As Penn Staters, there are many rites of passage we experience as we move inevitably down the path to graduation. First fraternity party. First Canyon Pizza. First football game. Last fraternity party (for some, this may be the same as their first). First Peachy Paterno. State Patty’s Day. Hanging out on the porch at Cafe 210 West.
There are many more, but you get the idea. These are things that everyone does. Until this year, one of those rites of passage was standing in the senior section at Beaver Stadium on Football Saturdays.
For those that weren’t at the game against Indiana State, the student section, which used to stretch from behind the south endzone to section ED at about the 40 yard line, now wraps around the south endzone from WA to EA. In addition to a new student section, there are new seating guidelines. Rather than seating by class, all seating in the student section is open.
At first glance, this seems like an excellent idea. Letting students sit where ever they want rewards students that come to the game early. Seniors and juniors who are busy drinking outside can’t get better seats than those students that got in to the Beav’ an hour before kickoff. It allows for students to enter the stadium more efficiently because they can go in to any of the ticket lines.
Those things are all well and good. Efficiency and fairness are definitely important qualities. However, getting back to the Penn State rites of passage, it is undeniable that there is something poetic about slowly moving from the freshman section to the senior section.
It takes about three years to do. Three years in which you make friends, take classes, learn things, and have a good time. These years are supposed to be the best in our lives and I can say that, so far, they have been. Getting to watch the team from the 40 yard line with my bros would have made my fall semester far better, but I’ll have to wait until I can afford those tickets in a few decades for that to happen. Oh well.
A conclusion that would satisfice then would be to set up a designated section for seniors. We’re not getting ED back, but WA or EA would be okay.
Getting away from the Manifest Destiny of the situation, having a designated senior section would have at least two practical benefits. If you can think of additional ones, put them in the comments.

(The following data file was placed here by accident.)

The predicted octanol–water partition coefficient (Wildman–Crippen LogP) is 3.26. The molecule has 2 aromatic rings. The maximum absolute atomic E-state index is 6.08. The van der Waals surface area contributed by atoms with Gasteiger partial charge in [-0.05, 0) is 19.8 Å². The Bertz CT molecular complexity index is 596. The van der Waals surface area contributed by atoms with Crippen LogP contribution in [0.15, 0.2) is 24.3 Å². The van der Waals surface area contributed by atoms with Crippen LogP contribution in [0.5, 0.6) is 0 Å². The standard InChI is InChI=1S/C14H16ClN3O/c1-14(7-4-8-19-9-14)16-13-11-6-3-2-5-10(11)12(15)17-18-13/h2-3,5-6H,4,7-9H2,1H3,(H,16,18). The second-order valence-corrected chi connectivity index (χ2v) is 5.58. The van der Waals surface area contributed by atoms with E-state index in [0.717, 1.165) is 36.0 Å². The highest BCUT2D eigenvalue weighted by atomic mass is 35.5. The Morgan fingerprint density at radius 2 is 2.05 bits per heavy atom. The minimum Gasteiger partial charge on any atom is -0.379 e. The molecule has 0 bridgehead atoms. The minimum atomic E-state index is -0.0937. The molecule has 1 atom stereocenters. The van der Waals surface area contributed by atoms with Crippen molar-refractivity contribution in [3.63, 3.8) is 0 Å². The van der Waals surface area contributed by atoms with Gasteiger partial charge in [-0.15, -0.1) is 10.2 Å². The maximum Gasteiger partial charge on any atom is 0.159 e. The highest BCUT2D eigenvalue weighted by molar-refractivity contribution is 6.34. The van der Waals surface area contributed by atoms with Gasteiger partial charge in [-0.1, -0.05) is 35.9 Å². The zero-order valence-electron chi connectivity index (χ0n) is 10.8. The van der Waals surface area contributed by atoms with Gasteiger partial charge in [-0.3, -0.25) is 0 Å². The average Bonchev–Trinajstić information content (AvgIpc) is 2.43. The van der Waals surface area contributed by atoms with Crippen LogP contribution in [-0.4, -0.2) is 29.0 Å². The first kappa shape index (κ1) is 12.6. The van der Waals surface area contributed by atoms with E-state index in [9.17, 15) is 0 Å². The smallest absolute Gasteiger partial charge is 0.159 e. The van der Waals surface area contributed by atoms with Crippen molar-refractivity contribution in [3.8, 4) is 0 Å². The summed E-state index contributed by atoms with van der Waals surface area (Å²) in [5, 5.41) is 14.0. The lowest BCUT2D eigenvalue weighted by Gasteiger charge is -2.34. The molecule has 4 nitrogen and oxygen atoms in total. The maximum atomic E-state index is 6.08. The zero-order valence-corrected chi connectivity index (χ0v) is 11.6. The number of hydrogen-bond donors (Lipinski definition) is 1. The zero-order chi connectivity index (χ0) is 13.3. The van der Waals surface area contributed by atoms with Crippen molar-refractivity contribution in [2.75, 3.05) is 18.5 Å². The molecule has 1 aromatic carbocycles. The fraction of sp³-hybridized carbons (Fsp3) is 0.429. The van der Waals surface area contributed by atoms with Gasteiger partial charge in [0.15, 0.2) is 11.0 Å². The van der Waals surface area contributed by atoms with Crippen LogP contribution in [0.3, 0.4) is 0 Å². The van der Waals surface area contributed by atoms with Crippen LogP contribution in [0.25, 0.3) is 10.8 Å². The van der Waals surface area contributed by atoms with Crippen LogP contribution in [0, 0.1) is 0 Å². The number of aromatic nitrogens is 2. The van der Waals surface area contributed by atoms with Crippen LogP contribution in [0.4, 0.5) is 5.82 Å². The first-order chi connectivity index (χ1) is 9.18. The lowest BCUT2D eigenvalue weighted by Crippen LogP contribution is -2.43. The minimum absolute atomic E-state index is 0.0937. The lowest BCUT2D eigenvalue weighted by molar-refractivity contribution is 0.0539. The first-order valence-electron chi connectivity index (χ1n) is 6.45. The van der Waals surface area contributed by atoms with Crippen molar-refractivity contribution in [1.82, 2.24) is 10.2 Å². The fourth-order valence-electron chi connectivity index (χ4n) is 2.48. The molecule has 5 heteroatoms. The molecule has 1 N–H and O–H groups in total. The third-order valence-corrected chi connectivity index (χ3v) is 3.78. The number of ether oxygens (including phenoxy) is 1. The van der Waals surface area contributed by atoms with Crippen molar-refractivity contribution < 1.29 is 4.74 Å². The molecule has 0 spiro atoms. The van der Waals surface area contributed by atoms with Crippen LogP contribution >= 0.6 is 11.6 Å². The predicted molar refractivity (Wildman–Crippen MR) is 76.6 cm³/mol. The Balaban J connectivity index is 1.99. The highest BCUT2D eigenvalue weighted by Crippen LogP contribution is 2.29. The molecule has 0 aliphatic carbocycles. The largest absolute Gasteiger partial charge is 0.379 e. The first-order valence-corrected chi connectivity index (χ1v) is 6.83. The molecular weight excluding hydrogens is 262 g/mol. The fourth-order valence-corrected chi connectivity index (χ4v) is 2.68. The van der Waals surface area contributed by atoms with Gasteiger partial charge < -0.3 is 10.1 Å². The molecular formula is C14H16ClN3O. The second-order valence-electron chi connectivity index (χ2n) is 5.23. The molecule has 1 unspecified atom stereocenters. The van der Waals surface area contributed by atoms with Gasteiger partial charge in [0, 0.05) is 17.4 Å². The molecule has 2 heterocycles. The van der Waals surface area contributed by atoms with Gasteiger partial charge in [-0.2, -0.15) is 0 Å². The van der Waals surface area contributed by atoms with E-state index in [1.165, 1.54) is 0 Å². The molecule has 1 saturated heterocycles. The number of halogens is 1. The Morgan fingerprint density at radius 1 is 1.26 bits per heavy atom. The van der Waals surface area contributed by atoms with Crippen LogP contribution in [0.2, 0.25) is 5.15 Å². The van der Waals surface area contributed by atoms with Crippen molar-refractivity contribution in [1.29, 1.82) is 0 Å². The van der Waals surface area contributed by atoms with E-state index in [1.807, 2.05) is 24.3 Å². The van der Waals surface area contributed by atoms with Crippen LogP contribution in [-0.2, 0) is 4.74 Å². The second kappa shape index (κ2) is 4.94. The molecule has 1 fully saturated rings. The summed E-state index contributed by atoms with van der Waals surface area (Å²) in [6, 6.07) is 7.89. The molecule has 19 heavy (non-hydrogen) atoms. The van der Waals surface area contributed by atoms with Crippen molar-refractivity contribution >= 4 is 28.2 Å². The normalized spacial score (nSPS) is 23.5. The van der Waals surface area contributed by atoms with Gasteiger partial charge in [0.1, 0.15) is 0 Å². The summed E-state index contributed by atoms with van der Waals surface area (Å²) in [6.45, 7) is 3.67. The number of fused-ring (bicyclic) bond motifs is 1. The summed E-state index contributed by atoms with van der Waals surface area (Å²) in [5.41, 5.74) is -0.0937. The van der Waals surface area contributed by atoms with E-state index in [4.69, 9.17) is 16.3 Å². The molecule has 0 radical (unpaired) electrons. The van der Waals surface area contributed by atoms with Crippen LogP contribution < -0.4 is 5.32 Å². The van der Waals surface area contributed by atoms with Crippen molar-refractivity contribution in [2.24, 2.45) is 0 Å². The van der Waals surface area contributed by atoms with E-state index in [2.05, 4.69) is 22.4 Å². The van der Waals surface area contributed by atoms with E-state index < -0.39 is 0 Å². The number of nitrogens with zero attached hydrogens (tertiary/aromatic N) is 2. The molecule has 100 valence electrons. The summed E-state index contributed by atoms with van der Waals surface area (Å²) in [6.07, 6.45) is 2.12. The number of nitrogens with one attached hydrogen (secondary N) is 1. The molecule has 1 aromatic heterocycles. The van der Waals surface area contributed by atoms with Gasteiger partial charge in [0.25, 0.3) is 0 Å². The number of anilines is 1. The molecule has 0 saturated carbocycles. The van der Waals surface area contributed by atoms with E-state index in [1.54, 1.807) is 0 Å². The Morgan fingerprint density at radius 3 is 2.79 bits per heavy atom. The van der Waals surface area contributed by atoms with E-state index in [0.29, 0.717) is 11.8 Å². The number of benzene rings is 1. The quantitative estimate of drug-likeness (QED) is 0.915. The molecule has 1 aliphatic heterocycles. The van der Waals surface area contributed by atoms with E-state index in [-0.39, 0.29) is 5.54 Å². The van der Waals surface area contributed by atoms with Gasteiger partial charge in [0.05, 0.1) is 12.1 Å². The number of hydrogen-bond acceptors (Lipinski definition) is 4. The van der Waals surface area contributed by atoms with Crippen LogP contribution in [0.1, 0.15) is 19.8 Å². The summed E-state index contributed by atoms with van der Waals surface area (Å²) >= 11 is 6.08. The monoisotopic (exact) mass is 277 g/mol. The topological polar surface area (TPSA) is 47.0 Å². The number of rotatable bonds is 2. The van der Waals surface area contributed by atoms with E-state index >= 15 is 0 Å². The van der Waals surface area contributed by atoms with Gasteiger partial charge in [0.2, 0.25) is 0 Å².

- There would be a section of students that are actually aware of Penn State football traditions, know the words to songs, etc. Saturday’s game was one of the most uncomfortable things I’ve ever seen because the freshies mixed in with everyone else had no idea what was going on.
- The Wave would have a home. On Saturday, the Wave by Omar Ashour™ started somewhere in Section SC. Traditionally, the Wave started in ED, its success catalyzed by seniors who actually knew what they were doing. Saturday’s waves weren’t as great as they could have been because they started in one of the most awkward parts of the stadium.
What could possibly be more romantic then spending your last football season reveling with the same group that you spent your first season with? Hypothetical scenario: You’re in the senior section. You are standing with some of your friends. You have to go get some water. You walk up the steps in either EA or WA (let’s be honest, we’re not sitting behind the endzone, S-Zone or not). On the way, you run in to your freshman year roommate (Shout out Robert Kieffer!). You catch up because it’s been so long and you make plans to meet for lunch in the near-future. Are you telling me that something like that could happen if I’m sitting in SK and he’s all the way over in EA? Absolutely not. The senior section is all about that sentimentality, about revisiting your past three years and rekindling relationships that may have fallen by the wayside.
I shouldn’t have to block seats with 10,000 of my closest friends. Let’s bring back the senior section. Together as freshman, together as seniors. For the Glory. Let’s Go State!
To find out the reasons why this change is actually beneficial, check out the other side of this Onward Debates.